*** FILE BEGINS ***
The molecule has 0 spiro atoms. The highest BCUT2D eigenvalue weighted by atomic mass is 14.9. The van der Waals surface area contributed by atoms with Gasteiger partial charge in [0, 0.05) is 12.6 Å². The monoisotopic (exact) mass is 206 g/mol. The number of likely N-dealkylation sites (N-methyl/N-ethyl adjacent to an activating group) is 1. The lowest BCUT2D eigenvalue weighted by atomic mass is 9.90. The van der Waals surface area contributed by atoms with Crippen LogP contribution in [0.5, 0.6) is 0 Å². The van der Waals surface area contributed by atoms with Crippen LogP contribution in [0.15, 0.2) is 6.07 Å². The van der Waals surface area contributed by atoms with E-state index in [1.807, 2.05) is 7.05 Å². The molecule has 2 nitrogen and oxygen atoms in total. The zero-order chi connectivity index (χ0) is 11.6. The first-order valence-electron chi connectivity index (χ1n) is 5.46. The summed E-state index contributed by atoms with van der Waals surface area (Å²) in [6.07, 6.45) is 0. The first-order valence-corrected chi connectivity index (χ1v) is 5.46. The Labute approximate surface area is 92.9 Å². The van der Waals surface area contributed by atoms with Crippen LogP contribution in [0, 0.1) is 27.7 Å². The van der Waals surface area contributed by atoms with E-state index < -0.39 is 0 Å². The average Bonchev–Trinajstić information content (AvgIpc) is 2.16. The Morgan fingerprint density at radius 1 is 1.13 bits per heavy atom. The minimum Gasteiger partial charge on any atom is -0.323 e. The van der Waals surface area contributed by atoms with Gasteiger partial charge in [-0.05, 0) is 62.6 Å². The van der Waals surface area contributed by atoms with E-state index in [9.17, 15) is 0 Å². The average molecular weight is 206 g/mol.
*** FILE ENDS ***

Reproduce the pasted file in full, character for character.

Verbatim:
The molecule has 0 spiro atoms. The highest BCUT2D eigenvalue weighted by atomic mass is 14.9. The van der Waals surface area contributed by atoms with Gasteiger partial charge in [0, 0.05) is 12.6 Å². The monoisotopic (exact) mass is 206 g/mol. The number of likely N-dealkylation sites (N-methyl/N-ethyl adjacent to an activating group) is 1. The lowest BCUT2D eigenvalue weighted by atomic mass is 9.90. The van der Waals surface area contributed by atoms with Crippen LogP contribution in [0.5, 0.6) is 0 Å². The van der Waals surface area contributed by atoms with Crippen LogP contribution in [0.15, 0.2) is 6.07 Å². The van der Waals surface area contributed by atoms with E-state index in [1.807, 2.05) is 7.05 Å². The molecule has 2 nitrogen and oxygen atoms in total. The zero-order chi connectivity index (χ0) is 11.6. The first-order valence-electron chi connectivity index (χ1n) is 5.46. The summed E-state index contributed by atoms with van der Waals surface area (Å²) in [6.07, 6.45) is 0. The first-order valence-corrected chi connectivity index (χ1v) is 5.46. The Labute approximate surface area is 92.9 Å². The van der Waals surface area contributed by atoms with Crippen LogP contribution in [0, 0.1) is 27.7 Å². The van der Waals surface area contributed by atoms with E-state index < -0.39 is 0 Å². The average Bonchev–Trinajstić information content (AvgIpc) is 2.16. The Morgan fingerprint density at radius 1 is 1.13 bits per heavy atom. The minimum Gasteiger partial charge on any atom is -0.323 e. The van der Waals surface area contributed by atoms with Gasteiger partial charge in [-0.05, 0) is 62.6 Å². The van der Waals surface area contributed by atoms with E-state index in [9.17, 15) is 0 Å². The average molecular weight is 206 g/mol.